Monday, 3 August 2015

The buzz is back.

Which means that on Thursday night I had a 'whole'.

It's been several weeks since I've returned home from a race meeting absolutely buzzing, unable to sleep, and then woken up exhausted the next day from the adrenaline overload the night before.  Suffice it to say that on Friday, I was shattered!
For the frst time, I think, since I've raced horses in my own name, I didn't get myself worked up or stressed out.  I was calm, relaxed, the sun was shining and I was able to tack my horse up to warm up at my leisure.  What a difference it makes having a horse that has no quirks or behavioural issues.  I can simply mooch about, chucking bits of tack at her, and she stands like a statue.  The Gaffer is equally as fortunate with his charge, Wild Bill.
Is it luck though?  I go around in circles thinking about this; both horses are homebred and therefore were well-handled by us when foals/yearlings. That set them up to be good horses to break, and subsequently train.  Both were easy horses to back and get going under saddle (I would ride Wild Bill more if I thought the Gaffer wouldn't be annoyed...he doesn't actually know I broke his horse in to ride yet...). If you put in all that work, treat your horse right and take time with it, the subsequent product is not a result of luck at all.  That's why Missile was such a challenge, because his early years and training were with someone else, and they say that you can't go back and change all that.  Smarty said we'd never have another horse on our yard that somebody else has broken in, and yet here I am typing this with him telling me he's going to bid for a horse tonight, straight off the track. We can't help ourselves!  What's one more horse between friends?!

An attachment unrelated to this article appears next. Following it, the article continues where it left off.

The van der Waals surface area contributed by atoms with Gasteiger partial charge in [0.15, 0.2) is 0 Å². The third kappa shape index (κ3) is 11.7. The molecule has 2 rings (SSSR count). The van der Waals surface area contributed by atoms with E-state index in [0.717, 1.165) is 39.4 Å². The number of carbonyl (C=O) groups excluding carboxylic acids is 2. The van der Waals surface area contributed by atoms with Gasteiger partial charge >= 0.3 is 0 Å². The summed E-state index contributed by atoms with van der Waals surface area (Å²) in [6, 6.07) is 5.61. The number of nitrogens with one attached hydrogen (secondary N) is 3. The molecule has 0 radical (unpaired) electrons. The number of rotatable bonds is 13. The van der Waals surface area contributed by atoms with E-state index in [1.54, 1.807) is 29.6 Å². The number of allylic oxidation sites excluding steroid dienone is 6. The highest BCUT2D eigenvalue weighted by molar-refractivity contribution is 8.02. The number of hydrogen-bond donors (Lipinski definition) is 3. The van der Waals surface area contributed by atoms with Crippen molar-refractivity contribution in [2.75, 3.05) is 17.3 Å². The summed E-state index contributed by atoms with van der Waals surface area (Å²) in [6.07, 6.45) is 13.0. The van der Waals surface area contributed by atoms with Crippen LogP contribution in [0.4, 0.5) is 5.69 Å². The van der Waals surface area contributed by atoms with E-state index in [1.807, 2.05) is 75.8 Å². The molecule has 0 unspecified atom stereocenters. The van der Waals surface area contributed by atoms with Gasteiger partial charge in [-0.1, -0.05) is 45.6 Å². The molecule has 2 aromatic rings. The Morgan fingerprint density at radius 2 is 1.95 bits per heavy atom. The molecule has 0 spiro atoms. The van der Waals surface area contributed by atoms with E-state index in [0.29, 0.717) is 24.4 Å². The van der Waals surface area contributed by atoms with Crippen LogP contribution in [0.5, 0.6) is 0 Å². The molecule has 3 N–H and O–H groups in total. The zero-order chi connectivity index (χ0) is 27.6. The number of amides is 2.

Anyway, I've digressed terribly when what you probably want to know, if you haven't already seen the results, is how we got on.  Star was first up in race 1, drawn 3 on the gate (there are 4 on the gate at Corbiewood, maximum 8 in a race due to the size of the track).  I told the Jockey that what I wanted from him and Star was a 2.08 mile and if possible, a rosette.  I knew Camden Casper and Evenwood Ruthless were unbeatable bar a mistake from either of them, and had to respect Ayr Prestige drawn 1.  I respected all of the competition, but I thought I had the horse to beat the remainder.  The Jockey led out as Grant Cullen on Casper pulled back from the two hole for fear his horse would break; Dougie Mackenzie and Ayr Prestige thought they could lead Star out but she was clear of them by the 1/8 marker and settled in for a 31 first quarter.  They hit the half in 1.03 with Casper trying to join Star on the outside and put her under pressure.  Fair play to her, she dug in her heels and actually held her lead until the 3/4, at which point Grant and Casper passed her (I was stood talking to myself telling the Jockey to let them go), then Gordon Gilvear and Evenwood Ruthless (Rufus) passed us and loomed large on the leader.  I was cheering her home from the paddock bend for third and I absolutely bounced down the home straight leading her to collect my yellow rosette!  She'd finished the mile in 2.07.9, so my driver had done his job the perfection.  I told him he could have the drive on her next week for that!